The results of the G8 summit of world leaders which took place in Canada last month have been released, with a mixed outcome for reproductive rights advocates.
The summit report – the Muskoka Initiative for Maternal and Child Health – details a five-year, $7.3 billion package for improving maternal, newborn and child health and increasing access to reproductive health services. G8 countries have pledged US $5 billion of new money over the next 5 years and an additional $2.3 billion has been committed by non-G8 member states and foundations, but the Initiative omits any mention of abortion services.
The Initiative is hailed as “a comprehensive and integrated approach to accelerate progress towards MDGs [Millenium Development Goals] 4 and 5 that will significantly reduce the number of maternal, newborn and under five child deaths in developing countries.” The G8 aims to reduce the under-5 mortality rate by two-thirds, lower the maternal mortality ratio by three-quarters and achieve universal access to reproductive health, all by 2015. Billions more dollars will be needed to even come close to meeting these targets, however.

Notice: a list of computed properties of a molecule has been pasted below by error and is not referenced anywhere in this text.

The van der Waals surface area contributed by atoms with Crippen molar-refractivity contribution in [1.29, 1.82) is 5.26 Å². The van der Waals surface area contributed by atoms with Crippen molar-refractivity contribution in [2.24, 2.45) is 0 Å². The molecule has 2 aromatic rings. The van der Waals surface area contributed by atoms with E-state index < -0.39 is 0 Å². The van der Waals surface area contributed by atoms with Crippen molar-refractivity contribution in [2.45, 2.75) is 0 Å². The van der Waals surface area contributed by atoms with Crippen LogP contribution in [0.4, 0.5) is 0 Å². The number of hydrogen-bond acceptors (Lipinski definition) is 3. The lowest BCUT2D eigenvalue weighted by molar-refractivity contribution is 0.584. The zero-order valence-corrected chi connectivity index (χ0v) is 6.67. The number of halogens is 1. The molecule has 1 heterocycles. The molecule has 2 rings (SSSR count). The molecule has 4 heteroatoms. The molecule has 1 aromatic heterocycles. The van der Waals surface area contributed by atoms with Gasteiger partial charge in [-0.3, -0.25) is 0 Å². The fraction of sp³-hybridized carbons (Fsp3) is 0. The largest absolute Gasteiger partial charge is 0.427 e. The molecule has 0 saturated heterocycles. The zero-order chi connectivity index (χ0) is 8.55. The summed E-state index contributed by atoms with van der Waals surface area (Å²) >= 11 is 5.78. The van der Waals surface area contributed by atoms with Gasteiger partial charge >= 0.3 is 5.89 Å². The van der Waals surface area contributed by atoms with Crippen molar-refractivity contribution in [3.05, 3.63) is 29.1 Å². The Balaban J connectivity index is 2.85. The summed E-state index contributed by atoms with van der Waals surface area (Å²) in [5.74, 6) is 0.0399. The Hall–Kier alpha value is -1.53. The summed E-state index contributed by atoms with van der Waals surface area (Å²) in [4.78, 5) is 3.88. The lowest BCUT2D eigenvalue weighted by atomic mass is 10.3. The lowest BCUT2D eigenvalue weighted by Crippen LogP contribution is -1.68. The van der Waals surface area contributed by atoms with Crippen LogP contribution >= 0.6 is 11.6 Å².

In the build up to the summit we reported on the international campaign to ensure that abortion provision was included in targets for improving maternal health, and during the meeting protestors on the streets of Toronto were seen carrying banners reading, “Maternal health includes abortion!” but this fact was not recognised anywhere in the Muskoka Initiative.
Unsafe abortions account for 13 percent of all maternal deaths worldwide and complications from the 19.7 million unsafe abortions performed annually are a serious public health threat. The Report addresses sexual and reproductive health care and services, but fails to recognise that safe abortion is a critical piece of women’s healthcare access.
However, the fact that the phrase “sexual and reproductive health and rights” even appears in the document, with G8 countries committing to promote their integration “within the broader context of strengthening health systems”, is seen as a cause for celebration among activists.